Several mayors of Canadian cities have been taken to Human Rights Tribunals for refusing to declare Gay Pride Days in their cities. The most prominent one was Diane Haskett, mayor of London, Ontario. She was found guilty of discrimination in 1997 and fined $10,000. Her sentence was issued during her re-election campaign, and she stopped campaigning. She won re-election by an overwhelming margin anyway. Also targeted were the mayors of Fredricton, New Brunswick, Hamilton, Ontario,(Brad Woodard and Bob Morrow), Kelowna, BC and Oliver, BC, as well as Ernie Reine, the Chief of Police of Regina, Saskatchewan. In the year 2000 every city in British Columbia was threatened with a Human Rights Tribunal lawsuit if they did not proclaim a Gay Pride Day by a group called the Rainbow Coalition. Many cities did, but some cities stopped making proclamations of any kind just to avoid the whole controversy. The Mayor of my town, who is a devout Catholic, refused to sign the proclamation after the city council passed the Gay Pride Day resolution over his objection.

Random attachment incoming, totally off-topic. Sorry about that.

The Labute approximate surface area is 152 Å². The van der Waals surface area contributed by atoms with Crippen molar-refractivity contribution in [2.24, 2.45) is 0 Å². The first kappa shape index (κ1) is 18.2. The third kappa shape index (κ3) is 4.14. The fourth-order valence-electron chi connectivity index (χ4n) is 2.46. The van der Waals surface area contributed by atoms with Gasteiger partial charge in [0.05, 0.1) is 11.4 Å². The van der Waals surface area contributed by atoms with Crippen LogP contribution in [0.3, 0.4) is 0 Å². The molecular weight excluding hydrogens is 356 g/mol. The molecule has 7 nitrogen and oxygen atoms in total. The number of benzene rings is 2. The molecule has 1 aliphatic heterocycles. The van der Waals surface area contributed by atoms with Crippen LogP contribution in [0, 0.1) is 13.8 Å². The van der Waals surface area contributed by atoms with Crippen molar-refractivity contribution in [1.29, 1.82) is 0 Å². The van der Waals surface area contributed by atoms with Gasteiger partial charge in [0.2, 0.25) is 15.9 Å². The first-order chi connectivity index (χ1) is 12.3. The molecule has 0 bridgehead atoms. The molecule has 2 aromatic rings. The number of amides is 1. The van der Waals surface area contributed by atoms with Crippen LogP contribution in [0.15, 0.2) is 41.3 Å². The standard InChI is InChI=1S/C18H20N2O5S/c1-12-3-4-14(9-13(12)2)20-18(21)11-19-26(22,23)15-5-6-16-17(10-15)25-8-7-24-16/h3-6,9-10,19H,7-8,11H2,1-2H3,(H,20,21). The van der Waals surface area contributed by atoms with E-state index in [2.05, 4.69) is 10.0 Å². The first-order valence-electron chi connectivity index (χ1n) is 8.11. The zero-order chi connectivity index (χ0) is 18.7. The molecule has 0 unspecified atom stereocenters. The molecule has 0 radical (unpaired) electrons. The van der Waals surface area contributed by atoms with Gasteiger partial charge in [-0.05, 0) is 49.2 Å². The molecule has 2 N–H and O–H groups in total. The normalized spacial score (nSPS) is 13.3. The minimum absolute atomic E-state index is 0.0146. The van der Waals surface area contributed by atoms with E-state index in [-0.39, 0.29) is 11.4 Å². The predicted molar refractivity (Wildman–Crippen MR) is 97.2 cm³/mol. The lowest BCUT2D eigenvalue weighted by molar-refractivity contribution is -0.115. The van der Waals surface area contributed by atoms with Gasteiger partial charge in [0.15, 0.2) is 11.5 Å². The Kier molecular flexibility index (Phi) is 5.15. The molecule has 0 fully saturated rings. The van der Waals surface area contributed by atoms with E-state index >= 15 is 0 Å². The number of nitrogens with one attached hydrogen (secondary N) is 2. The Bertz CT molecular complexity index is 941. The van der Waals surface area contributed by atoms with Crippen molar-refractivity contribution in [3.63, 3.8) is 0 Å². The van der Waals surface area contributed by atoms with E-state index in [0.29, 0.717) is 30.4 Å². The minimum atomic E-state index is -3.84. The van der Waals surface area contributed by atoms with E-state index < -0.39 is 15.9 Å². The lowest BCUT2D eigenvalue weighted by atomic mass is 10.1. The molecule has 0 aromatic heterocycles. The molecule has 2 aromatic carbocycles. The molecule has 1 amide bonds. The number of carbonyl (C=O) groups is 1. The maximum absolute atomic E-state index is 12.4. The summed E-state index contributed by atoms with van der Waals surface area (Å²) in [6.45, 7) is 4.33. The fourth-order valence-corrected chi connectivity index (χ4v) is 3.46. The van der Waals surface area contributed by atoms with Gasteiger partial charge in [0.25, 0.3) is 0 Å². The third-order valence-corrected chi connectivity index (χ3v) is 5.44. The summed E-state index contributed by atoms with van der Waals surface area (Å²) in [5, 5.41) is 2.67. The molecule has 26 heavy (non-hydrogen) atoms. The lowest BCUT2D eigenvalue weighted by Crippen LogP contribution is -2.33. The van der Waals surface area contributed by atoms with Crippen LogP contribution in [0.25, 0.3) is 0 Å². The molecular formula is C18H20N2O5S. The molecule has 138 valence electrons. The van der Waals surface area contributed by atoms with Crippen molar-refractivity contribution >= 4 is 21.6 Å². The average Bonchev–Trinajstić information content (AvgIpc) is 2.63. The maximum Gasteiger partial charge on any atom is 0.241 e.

Another concern by religious Canadians who belong to unions is their inability to prevent the unions from using their union dues to support homosexual or abortion causes. Although some labour laws allow union dues to be redirected to a charity for reasons of conscience, the process is difficult and expensive, and some people chose to quit their jobs rather than hire a lawyer to make sure they don't have to support causes they find morally offensive. My own union, the BC Teachers Federation, is an active supporter of the gay rights movement and has published their materials. One of the materials they published states that King David and Jonathan were gay lovers, and that all those who are morally opposed to homosexuality are homophobic and require re-education. Just last month the Ontario Elementary School Teachers Association publicly endorsed same sex marriage, even though many of their members are personally opposed to the concept.